The first two years of college are always the hardest. Between balancing time, paying bills and figuring out what they want to do with their lives, it becomes almost too hard for students to bear.
So why are students required to live in the dorms?
USD policy dictates that first- and second-years are required to live on campus. In a way, this policy is sabotaging people’s success.
No matter where a student comes from, there’s a culture shock that exists between high school and college. People must adjust quickly just to keep up.
If a student is required to live in the dorms, studying and even managing time becomes harder.
I remember living in a dorm and hating it. It became harder for me to focus on my academics because there was so much going on.
Between noisy roommates and constant music blasting on the floor above me, I was forced to go to a coffee shop just to get some peace and quiet.
I understand the benefits of living in the dorms. Friendships are easily made, and countless events and opportunities are available. Unfortunately, none of that matters if students can’t pass their classes.
Students who pay thousands of dollars to attend college should have the choice of where they want to live. For first-year students especially, they need to find out what’s best for them.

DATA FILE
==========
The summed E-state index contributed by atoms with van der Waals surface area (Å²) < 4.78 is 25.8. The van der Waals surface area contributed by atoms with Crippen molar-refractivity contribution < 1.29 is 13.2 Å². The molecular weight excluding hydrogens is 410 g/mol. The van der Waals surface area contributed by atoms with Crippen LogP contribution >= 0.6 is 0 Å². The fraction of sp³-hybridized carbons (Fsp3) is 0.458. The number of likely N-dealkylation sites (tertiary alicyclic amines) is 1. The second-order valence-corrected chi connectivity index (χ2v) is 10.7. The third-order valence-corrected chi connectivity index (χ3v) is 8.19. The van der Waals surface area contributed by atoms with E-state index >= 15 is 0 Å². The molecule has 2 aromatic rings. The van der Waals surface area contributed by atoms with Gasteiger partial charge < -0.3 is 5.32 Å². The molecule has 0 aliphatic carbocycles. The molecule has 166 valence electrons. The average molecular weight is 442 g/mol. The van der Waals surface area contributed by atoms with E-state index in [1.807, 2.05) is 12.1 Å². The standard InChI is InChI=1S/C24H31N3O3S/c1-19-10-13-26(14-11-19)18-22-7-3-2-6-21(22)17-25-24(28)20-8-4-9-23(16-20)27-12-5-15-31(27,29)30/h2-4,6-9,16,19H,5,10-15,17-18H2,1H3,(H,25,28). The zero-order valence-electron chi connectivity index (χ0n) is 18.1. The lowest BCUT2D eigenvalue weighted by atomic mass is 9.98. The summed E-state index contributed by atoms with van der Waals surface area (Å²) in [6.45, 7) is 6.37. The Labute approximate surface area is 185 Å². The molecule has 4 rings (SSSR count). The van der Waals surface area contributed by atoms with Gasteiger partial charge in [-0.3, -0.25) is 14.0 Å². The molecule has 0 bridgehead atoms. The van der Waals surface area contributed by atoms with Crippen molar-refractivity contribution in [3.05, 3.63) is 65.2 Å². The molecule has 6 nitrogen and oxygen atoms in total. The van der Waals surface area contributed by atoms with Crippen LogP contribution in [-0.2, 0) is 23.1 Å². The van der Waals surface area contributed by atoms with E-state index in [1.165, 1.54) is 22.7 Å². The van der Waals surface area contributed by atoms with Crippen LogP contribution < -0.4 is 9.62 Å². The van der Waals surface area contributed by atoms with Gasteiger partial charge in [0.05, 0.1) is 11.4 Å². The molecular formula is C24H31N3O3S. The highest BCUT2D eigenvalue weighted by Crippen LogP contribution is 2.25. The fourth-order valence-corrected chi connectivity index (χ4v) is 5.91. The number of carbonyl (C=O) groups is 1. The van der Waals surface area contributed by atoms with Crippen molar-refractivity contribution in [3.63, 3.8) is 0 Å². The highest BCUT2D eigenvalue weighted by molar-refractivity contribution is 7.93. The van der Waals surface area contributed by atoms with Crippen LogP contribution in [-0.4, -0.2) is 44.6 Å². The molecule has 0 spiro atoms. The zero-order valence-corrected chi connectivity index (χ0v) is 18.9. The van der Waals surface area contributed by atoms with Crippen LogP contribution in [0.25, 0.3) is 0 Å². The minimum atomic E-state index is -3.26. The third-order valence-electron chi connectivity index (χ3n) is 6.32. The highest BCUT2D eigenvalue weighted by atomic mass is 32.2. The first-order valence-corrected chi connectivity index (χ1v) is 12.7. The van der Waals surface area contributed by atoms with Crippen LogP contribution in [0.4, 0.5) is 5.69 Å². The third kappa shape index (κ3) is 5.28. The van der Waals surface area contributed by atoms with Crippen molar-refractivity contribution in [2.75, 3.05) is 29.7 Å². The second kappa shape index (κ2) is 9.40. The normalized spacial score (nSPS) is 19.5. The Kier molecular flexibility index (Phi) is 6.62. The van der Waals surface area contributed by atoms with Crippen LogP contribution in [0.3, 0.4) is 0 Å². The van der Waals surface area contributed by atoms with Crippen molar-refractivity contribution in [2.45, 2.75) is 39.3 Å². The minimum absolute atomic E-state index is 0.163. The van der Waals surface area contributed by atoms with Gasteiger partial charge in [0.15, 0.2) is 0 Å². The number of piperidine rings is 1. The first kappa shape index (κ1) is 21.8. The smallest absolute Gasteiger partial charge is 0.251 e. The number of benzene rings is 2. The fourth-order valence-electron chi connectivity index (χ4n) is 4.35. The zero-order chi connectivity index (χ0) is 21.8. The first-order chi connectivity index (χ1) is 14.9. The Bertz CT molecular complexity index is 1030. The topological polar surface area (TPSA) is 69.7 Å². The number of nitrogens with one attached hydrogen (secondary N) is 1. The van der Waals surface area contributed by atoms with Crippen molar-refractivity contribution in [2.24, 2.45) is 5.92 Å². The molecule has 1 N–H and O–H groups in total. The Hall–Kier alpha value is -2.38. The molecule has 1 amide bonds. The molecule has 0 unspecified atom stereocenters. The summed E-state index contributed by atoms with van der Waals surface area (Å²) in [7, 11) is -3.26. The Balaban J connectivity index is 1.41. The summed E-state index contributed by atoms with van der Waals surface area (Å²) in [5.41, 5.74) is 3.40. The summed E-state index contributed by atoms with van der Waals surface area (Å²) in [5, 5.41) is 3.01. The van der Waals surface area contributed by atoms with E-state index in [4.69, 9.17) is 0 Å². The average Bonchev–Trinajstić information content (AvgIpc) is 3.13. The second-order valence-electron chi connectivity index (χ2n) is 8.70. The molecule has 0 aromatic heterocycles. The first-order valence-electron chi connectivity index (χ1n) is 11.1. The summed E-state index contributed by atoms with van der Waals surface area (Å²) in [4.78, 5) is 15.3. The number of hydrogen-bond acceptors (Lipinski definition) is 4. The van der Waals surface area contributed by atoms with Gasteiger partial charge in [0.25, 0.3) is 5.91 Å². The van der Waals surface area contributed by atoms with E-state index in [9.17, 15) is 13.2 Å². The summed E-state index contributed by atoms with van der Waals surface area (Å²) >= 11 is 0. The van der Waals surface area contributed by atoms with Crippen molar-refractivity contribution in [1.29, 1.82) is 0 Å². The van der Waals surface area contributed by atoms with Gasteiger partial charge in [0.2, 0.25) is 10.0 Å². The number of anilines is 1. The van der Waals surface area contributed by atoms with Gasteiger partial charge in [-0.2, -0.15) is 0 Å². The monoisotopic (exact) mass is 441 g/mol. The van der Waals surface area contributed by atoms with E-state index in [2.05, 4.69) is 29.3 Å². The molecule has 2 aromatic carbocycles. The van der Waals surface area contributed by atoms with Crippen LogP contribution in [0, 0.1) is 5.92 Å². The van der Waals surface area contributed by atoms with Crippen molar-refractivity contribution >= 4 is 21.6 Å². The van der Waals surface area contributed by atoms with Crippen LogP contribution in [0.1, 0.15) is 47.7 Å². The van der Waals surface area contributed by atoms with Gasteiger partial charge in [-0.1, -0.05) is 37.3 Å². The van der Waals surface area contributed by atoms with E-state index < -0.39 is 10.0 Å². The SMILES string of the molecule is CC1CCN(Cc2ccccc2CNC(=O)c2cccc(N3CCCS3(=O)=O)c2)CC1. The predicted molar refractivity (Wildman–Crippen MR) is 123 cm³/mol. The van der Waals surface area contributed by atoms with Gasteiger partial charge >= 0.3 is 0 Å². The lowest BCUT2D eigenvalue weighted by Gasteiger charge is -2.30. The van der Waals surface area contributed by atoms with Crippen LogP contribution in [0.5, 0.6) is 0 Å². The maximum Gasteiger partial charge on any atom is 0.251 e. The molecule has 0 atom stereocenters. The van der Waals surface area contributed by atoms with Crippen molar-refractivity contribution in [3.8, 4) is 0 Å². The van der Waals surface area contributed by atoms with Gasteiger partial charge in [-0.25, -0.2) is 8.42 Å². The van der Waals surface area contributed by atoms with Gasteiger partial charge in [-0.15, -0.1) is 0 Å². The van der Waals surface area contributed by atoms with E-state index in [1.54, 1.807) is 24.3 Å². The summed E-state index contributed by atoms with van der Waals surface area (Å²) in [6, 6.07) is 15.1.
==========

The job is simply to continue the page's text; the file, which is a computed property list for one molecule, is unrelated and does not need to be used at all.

USD isn’t the only college who implements this policy. The University of Nebraska at Lincoln, the University of Nebraska at Kearney and Augustana are just a few of many in the country with this ridiculous rule.
According to the Washington Post, at least 87 U.S. colleges and universities make first-year students attending college full-time live on campus.
This policy also puts financial stress on students. If these colleges are forcing first-years and sophomores to live in the dorms and purchase a meal plan, that adds to the already overbearing student loans.
Kelsey Berger, a sophomore health services administration major, said only first-year students should be required to live in dorms.
“There are a small amount of dorms available,” Berger said. “A lot of people get stuck in places they don’t want to be in.”
This is discouraging to me, because every student is different in how they learn.
At the end of the day, the most important thing in college is student learning. The long hours, all-nighters, frantic writing and the occasional nervous breakdown seems irrelevant when a student holds the degree in their hands.
If students are in an environment they don’t like, they can’t possibly succeed.
If USD wants its students to achieve, they need to reevaluate this policy.